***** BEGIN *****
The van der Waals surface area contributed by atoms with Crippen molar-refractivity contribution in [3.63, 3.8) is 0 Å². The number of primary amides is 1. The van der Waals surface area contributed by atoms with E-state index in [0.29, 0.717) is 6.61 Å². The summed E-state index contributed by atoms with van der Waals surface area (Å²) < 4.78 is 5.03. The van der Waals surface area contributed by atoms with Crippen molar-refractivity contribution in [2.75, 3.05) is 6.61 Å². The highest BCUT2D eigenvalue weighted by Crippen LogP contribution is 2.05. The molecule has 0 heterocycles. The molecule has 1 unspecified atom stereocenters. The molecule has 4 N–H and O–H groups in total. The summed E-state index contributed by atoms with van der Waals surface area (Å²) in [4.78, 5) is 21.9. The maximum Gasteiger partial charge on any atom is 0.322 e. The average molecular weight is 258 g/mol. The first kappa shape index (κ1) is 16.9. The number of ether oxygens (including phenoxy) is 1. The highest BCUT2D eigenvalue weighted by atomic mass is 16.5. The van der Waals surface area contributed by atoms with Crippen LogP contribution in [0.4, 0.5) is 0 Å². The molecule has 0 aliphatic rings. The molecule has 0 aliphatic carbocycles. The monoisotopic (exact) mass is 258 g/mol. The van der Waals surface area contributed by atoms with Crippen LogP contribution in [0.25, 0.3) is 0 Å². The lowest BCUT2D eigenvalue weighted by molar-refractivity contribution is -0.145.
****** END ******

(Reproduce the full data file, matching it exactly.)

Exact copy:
The van der Waals surface area contributed by atoms with Crippen molar-refractivity contribution in [3.63, 3.8) is 0 Å². The number of primary amides is 1. The van der Waals surface area contributed by atoms with E-state index in [0.29, 0.717) is 6.61 Å². The summed E-state index contributed by atoms with van der Waals surface area (Å²) < 4.78 is 5.03. The van der Waals surface area contributed by atoms with Crippen molar-refractivity contribution in [2.75, 3.05) is 6.61 Å². The highest BCUT2D eigenvalue weighted by Crippen LogP contribution is 2.05. The molecule has 0 heterocycles. The molecule has 1 unspecified atom stereocenters. The molecule has 4 N–H and O–H groups in total. The summed E-state index contributed by atoms with van der Waals surface area (Å²) in [4.78, 5) is 21.9. The maximum Gasteiger partial charge on any atom is 0.322 e. The average molecular weight is 258 g/mol. The first kappa shape index (κ1) is 16.9. The number of ether oxygens (including phenoxy) is 1. The highest BCUT2D eigenvalue weighted by atomic mass is 16.5. The van der Waals surface area contributed by atoms with Crippen LogP contribution in [0.4, 0.5) is 0 Å². The molecule has 0 aliphatic rings. The molecule has 0 aliphatic carbocycles. The monoisotopic (exact) mass is 258 g/mol. The van der Waals surface area contributed by atoms with Crippen LogP contribution in [0.25, 0.3) is 0 Å². The lowest BCUT2D eigenvalue weighted by molar-refractivity contribution is -0.145.